Low Volt Wiring – Unit 4

Low Volt Wiring – Unit 4


Sometimes our keypads and card readers control Panic or Exit devices with Electric Latch Retraction (ELR). Usually these high current devices have their own power supplies. We don’t try to energize the lock with our system. We just send a Normally Open, two conductor (input) wire to the power supply input terminals *(REX). When the correct card is presented, our C and N/O terminals close. The power supply sees the close across its own input terminals. Power is then sent to the panic bar and the door is unlocked.

*Request To Exit (REX) is an input that energizes the main relay to add or remove power to a device like an electric strike or mag lock.

An Output provides both Positive and Negative power when the control energizes the input terminals. 12 or 24 VDC is then sent out to the connected devices. Example: The siren terminals of a small alarm system are usually wired to an output. Power is sent during an alarm. Some access control systems use outputs to control the lock hardware. Some power supplies use N/O inputs from the access control panel, to control a power output to the lock devices.


Wiring Diagrams


In this scenario, a technician needs to install and wire an electric strike door release. This is a common request. There are many facilities that need to control customer access. A keypad or card reader could be added for employee access.

A wire is run from the electric strike and from the power supply to the button. At the button, the black wires are terminated to each other. The positive (Red) wire from the power supply is terminated to the common. The positive (Red) wire from the electric strike is terminated to N/O button.

As stated earlier, the Common and Normally Open terminals don’t connect naturally. It requires the button to be pushed. Power is now connected as long as the button is depressed. In a nursing home, the button may need to be held for quite a bit while the resident slowly moves toward the door. You might want to consider adding a timer module. See next…


Wiring Diagrams


Once again, Grampa wants to get through the door but it’s going to take him a minute to get there. Adding a timer will allow the door to stay energized for an extended period of time with a single push of a button.

Power is run from the power supply, electric strike and button to the timer relay. At the timer, positive and negative power is terminated. The negative of the electric strike is connected to the same – terminal. The Positive from the strike is terminated to the N/O (Normally Open) position on the relay. At this point, there is no Positive wire terminated to the Common on the relay. We must provide a short jumper from the Positive terminal to the Common. The relay is now ready to energize the electric strike for up to an hour.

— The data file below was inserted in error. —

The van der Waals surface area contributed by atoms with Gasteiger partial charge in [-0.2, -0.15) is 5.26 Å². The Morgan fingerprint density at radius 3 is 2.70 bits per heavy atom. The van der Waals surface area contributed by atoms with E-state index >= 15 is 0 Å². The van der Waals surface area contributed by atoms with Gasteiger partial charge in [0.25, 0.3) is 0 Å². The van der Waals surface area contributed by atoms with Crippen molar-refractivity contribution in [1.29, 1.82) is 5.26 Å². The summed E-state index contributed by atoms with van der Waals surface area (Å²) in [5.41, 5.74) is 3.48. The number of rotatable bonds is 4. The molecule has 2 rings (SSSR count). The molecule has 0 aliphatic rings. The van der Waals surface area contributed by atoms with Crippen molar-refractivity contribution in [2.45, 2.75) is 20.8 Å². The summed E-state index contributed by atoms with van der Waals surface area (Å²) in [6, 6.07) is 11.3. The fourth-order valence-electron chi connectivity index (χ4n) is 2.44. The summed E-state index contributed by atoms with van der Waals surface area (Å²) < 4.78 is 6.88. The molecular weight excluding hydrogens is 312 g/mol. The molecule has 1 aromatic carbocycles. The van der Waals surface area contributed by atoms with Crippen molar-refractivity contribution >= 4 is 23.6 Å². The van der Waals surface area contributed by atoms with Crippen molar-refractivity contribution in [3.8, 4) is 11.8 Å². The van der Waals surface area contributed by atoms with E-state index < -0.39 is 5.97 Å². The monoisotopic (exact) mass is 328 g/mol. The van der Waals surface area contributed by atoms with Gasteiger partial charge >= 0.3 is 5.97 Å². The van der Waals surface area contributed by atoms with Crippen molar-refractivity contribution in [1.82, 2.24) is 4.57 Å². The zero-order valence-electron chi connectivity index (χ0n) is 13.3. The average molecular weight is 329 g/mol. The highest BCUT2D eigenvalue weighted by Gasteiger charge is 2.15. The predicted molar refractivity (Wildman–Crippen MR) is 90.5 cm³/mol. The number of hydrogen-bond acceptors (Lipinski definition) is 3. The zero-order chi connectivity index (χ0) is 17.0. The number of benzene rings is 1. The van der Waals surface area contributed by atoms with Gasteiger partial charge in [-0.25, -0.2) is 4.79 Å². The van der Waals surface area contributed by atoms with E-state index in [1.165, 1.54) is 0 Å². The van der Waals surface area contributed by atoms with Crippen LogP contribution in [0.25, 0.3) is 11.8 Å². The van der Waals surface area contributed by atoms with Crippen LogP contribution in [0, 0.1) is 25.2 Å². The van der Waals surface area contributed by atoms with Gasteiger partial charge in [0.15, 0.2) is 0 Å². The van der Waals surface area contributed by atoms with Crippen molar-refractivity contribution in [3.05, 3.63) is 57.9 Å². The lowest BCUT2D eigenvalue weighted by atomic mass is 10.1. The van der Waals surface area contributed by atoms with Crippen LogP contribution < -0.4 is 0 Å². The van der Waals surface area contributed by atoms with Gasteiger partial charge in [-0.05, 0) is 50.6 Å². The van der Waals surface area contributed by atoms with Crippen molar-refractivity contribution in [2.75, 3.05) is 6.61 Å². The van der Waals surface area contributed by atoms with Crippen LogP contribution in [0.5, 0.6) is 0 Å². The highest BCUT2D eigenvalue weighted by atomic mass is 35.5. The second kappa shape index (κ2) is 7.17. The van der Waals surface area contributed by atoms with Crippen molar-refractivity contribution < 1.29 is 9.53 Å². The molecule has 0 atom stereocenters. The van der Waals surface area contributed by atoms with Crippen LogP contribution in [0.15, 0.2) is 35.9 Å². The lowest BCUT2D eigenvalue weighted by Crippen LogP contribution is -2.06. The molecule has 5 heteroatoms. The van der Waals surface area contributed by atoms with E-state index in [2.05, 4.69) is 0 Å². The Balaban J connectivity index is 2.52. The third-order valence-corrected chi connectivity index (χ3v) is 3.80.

Almost Finished! The button is your control. Run a pair of wires to the timer. Terminate your normally open wired button to the Positive and the Trigger. A button push provides the closure the timer needs to begin its cycle. The door remains unlocked for the programmed time and the nurse can get back to the real work.


Wiring Diagrams


This 1 door scenario has 5 different devices needed to install a controlled opening.

1 – Power Supply with Fire Alarm over-ride, 1 – Access Control Panel Relay, 1 – REX Motion Sensor, 1 – Securitron Timed Egress Button and 1 – Magnetic Lock.

The access control system, motion sensor and button are all powered with continuous power. The Negative (Black) of the mag lock is powered by the same power supply.

From our previous discussion, you understand how a normally closed relay works, right? The positive power is supplied to the Common Terminal. The Normally Closed terminal allows power to flow continuously. After leaving the control panel, the mag lock positive feed is terminated to the common on 1 relay in the motion sensor. Power is continuous in and out of the motion. The button is Normally Closed. It also transfers continuous power to the mag lock positive wire.

Now that the magnetic lock is energized, any valid card read, motion sensor movement or button depress will break Positive power and unlock the door.

In this example, the motion breaks the mag lock power directly. Some technicians use the 2nd motion sensor relay to send a signal back to the control panel and have the panel unlock the mag lock. Using both methods is called “Double Break Wiring”.